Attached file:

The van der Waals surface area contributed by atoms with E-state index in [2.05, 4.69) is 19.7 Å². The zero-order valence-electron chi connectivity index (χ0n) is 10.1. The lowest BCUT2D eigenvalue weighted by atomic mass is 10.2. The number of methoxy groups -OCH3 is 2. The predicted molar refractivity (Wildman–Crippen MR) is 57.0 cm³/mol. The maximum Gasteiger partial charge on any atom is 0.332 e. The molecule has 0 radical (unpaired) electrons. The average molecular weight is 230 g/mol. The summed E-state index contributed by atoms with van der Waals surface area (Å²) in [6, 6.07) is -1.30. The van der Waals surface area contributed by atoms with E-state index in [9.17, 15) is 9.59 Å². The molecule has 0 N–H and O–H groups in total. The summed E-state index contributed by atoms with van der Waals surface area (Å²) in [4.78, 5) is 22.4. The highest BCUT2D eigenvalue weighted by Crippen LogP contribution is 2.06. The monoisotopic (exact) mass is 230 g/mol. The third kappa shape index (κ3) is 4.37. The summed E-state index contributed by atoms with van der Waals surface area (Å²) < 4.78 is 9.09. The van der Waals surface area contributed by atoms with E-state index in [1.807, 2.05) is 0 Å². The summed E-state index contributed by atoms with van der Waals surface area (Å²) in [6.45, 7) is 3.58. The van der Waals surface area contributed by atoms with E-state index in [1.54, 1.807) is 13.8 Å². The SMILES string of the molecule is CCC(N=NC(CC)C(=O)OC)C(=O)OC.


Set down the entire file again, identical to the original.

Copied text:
The van der Waals surface area contributed by atoms with E-state index in [2.05, 4.69) is 19.7 Å². The zero-order valence-electron chi connectivity index (χ0n) is 10.1. The lowest BCUT2D eigenvalue weighted by atomic mass is 10.2. The number of methoxy groups -OCH3 is 2. The predicted molar refractivity (Wildman–Crippen MR) is 57.0 cm³/mol. The maximum Gasteiger partial charge on any atom is 0.332 e. The molecule has 0 radical (unpaired) electrons. The average molecular weight is 230 g/mol. The summed E-state index contributed by atoms with van der Waals surface area (Å²) in [6, 6.07) is -1.30. The van der Waals surface area contributed by atoms with E-state index in [9.17, 15) is 9.59 Å². The molecule has 0 N–H and O–H groups in total. The summed E-state index contributed by atoms with van der Waals surface area (Å²) in [4.78, 5) is 22.4. The highest BCUT2D eigenvalue weighted by Crippen LogP contribution is 2.06. The monoisotopic (exact) mass is 230 g/mol. The third kappa shape index (κ3) is 4.37. The summed E-state index contributed by atoms with van der Waals surface area (Å²) < 4.78 is 9.09. The van der Waals surface area contributed by atoms with E-state index in [1.807, 2.05) is 0 Å². The summed E-state index contributed by atoms with van der Waals surface area (Å²) in [6.45, 7) is 3.58. The van der Waals surface area contributed by atoms with E-state index in [1.54, 1.807) is 13.8 Å². The SMILES string of the molecule is CCC(N=NC(CC)C(=O)OC)C(=O)OC.